We see more than corruption here, we also see grave injustice, the type that tarnishes the soul of the nation. To cleanse it, the PDAF needs to be abolished. maybe starting from a clean zero state will help us rebuild our souls.


bel-air barangay captain nene lichauco charged on Bel-Air Scam corruption

October 14, 2013 Leave a comment

Letter addressed to Ms. Constancia “Nene” Lichauco , Chairwoman Barangay Bel-Air

Via Aurora Pijuan

Dear Ms. Constancia “Nene” Lichauco
Barangay Bel-Air

We believe you will be running for the Chairmanship of Barangay Bel-Air again. It is fair to expect that you will run on a platform of governance that is not only efficient but one of TRANSPARENTCY AND ACCOUNTABILITY. Indeed, it is only then that you invest the Chairmanship with the trust it deserves.

We, your constituents, are proud of our Barangay being among the wealthiest villages. Our annual budget approaches P200 million, derived from our share in Real Property Taxes (RPT), clearances, IRA, Community Tax Certificate (CTC) payments and other miscellaneous sources such as interest from investments and payment of IDs.

You will then understand why our Barangay affairs and interests concern us.

Of late, we had been bothered by the Manila Times three-article series written by Assignments Editor, Joel M. Sy Egco, posted at (August 28, 2013, 11:00 pm).

Those articles said that criminal and administrative cases have been filed against you and other respondents for having allegedly committed various acts involving millions of Barangay funds that violated:

1. RA 3019 (Anti-Graft and Corrupt Practices Act) Sec. 3 (e) by giving undue advantage to Two Chefs “through evident bad faith, manifest partiality or, at the very least, through gross inexcusable negligence.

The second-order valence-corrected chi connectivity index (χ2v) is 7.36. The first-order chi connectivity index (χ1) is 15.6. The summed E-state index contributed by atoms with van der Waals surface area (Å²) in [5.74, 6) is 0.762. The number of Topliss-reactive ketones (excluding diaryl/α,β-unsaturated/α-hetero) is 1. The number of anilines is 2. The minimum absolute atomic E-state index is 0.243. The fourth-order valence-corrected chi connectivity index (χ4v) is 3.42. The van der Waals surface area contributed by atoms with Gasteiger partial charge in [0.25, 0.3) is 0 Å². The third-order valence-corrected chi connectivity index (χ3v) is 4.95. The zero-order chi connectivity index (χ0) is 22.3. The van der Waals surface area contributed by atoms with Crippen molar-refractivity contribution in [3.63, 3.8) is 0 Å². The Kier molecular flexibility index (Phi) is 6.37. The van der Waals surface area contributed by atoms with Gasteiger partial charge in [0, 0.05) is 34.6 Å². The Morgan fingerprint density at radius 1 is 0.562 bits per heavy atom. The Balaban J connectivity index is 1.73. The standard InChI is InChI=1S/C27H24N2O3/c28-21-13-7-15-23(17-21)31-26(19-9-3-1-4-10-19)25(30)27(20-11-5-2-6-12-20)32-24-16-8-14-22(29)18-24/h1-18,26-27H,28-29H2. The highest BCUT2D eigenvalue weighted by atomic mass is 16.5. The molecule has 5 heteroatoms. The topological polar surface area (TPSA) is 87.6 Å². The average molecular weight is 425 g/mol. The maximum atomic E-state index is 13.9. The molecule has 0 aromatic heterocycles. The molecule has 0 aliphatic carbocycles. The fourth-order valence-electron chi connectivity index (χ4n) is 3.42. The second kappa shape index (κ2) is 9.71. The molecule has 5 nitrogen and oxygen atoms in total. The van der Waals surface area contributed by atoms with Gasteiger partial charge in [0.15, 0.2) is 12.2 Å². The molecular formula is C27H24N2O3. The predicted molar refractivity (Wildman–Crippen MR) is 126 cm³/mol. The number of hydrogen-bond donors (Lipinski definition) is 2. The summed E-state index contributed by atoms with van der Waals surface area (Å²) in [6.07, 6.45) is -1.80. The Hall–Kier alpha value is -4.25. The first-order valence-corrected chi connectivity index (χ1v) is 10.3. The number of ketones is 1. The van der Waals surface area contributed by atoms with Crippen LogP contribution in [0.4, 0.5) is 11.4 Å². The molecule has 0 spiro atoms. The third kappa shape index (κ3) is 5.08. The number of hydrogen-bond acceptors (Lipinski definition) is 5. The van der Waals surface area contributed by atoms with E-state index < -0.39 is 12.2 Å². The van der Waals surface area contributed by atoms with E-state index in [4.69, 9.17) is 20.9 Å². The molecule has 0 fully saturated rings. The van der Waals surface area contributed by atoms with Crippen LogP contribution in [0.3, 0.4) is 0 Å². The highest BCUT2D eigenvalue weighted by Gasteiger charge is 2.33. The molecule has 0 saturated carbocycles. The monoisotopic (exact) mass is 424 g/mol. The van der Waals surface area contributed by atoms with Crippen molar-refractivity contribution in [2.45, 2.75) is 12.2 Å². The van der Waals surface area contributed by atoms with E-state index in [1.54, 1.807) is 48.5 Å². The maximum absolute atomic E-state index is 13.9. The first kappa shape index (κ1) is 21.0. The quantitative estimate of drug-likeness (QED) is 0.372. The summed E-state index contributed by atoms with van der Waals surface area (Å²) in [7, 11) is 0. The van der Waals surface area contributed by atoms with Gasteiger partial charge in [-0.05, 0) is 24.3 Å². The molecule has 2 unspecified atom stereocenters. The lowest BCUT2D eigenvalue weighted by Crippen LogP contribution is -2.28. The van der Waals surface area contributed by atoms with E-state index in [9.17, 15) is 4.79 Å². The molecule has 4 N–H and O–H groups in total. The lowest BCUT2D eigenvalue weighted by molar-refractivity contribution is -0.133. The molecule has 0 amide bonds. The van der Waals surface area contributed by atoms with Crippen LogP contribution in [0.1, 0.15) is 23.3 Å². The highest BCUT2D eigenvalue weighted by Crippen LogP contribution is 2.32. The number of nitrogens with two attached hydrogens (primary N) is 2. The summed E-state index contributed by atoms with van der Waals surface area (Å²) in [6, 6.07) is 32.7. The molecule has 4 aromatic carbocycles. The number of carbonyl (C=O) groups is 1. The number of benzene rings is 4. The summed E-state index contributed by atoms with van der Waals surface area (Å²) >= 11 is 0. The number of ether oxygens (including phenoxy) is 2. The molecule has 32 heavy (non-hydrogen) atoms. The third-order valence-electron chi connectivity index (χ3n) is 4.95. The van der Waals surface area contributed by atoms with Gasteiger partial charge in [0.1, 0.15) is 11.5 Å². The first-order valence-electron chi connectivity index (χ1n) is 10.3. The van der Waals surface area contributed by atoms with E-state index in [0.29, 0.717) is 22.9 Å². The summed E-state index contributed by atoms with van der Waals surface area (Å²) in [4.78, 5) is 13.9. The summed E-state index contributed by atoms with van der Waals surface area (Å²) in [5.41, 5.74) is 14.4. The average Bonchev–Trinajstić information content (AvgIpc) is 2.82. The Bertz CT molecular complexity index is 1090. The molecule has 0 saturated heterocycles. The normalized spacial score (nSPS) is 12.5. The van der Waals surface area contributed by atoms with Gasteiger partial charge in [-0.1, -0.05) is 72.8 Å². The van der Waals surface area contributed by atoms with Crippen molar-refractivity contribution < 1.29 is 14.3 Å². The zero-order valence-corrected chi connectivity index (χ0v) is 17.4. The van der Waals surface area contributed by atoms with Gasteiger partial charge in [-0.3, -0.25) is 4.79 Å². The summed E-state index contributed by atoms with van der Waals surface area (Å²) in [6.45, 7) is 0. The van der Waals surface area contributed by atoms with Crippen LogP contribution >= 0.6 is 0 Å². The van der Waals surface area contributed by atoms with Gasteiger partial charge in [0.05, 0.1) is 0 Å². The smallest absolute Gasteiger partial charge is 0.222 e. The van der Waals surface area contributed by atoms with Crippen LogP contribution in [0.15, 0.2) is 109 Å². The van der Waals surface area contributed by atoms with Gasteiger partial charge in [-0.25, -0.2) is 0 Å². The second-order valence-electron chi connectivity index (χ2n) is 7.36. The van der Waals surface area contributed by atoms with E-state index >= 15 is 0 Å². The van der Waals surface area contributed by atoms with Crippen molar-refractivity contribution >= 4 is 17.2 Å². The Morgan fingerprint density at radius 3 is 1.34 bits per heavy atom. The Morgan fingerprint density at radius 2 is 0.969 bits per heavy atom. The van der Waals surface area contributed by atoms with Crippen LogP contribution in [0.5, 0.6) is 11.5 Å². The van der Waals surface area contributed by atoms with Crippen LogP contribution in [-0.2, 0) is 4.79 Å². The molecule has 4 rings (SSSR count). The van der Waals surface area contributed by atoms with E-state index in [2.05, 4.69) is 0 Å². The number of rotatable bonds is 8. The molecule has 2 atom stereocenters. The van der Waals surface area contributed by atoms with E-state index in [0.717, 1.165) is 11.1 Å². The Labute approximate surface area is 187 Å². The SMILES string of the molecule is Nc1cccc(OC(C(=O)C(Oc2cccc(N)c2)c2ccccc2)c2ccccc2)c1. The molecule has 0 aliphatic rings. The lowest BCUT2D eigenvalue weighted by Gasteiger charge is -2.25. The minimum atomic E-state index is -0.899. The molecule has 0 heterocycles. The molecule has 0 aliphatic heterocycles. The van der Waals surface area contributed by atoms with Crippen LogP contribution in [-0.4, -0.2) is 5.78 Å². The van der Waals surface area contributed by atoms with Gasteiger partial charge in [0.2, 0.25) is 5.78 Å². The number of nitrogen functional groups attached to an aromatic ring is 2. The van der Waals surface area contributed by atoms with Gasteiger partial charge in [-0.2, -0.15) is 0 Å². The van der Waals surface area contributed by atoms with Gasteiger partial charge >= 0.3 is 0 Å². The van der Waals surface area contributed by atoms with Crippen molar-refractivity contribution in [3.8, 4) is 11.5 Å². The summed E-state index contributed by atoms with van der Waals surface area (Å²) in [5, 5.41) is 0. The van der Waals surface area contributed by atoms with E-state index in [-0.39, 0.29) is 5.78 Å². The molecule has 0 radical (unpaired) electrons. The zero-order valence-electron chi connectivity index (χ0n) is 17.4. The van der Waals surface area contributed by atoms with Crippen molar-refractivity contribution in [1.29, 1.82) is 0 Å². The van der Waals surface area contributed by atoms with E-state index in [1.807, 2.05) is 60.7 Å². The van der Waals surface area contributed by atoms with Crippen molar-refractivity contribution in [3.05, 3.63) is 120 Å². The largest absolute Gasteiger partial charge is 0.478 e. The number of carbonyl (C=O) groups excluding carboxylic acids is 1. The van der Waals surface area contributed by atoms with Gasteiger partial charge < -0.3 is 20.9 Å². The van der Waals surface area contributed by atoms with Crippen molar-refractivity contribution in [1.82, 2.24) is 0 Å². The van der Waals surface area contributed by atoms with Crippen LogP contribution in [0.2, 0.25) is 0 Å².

2. Revised Penal Code, Article 171, paragraph 4 (falsification by public officer/employee by making untruthful statements in a narration of facts) when you issued the Price Canvass reports, Abstract of Canvass and Award, Purchase request “which showed that a personal canvass was conducted for the purpose of securing a service contract when in fact there was none.”

3. Revised Penal Code, Article 171, paragraph 4 “when she signed the service contract stating that she is authorized to act in behalf of the barangay when in fact there is no showing from the records that she is indeed authorized.”

4. RA 3019 (Anti-Graft and Corrupt Practices Act) Sec. 3 (h), which prohibits officials from “directly or indirectly having financial or pecuniary interest in any business, contract or transaction in connection with which he intervenes or takes part in his official capacity, or in which he is prohibited by the Constitution or by any law from having any interest.”

We cannot help but wonder at the veracity of these articles as they seem to have been based on the findings of the Commission on Audit (COA) branch in Makati City and of Associate Graft Investigative Officer 3 Janice O. Baltazar of the Ombudsman’s Field Investigation Office (FIO), which have been extensively quoted.

Associate Graft Investigative Officer 3 Janice O. Baltazar was even quoted as saying the respondents, including you, “could be liable for serious dishonesty, grave misconduct, falsification of official document and conduct prejudicial to the best interest of the service under the rules of the Civil Service Commission.”

It was also disturbing to read from the articles that the favoured food provider that had been doing business with our Barangay officials for years, Two Chefs Corp., ‘was’ owned by your daughter-in-law, Patricia Warren. Perhaps it still is?

The articles have it that Two Chefs Corp. was SEC-registered “in October 1996, with a capital stock of only P10,000” and “the Lichaucos are listed as the original incorporators. Four of them —Francisco Jr., Ma. Theresa, German and Ma. Liza—have the same home address, 17 Aquarius St., Bel-Air” the same address as yours, we believe.

The articles also suggest — and the COA & Ombudsman seem to support it — that the services offered by your daughter-in-law’s Two Chefs Corporation “were more expensive, if not more blatantly illegal, since the money used to pay the contracts came from your own discretionary funds.” In particular, the articles say, the “bulk of the discretionary fund that was released to the barangay chieftain would represent payment to Two Chefs Corp. in the amount of P404,560” as shown in the “Summary of Expenses for the month of April & May 2003” which you yourself supposedly “noted”, apparently in reference to “several meetings of the Pasinaya committee, dancers, choir and rehearsals between April 4 and May 25.”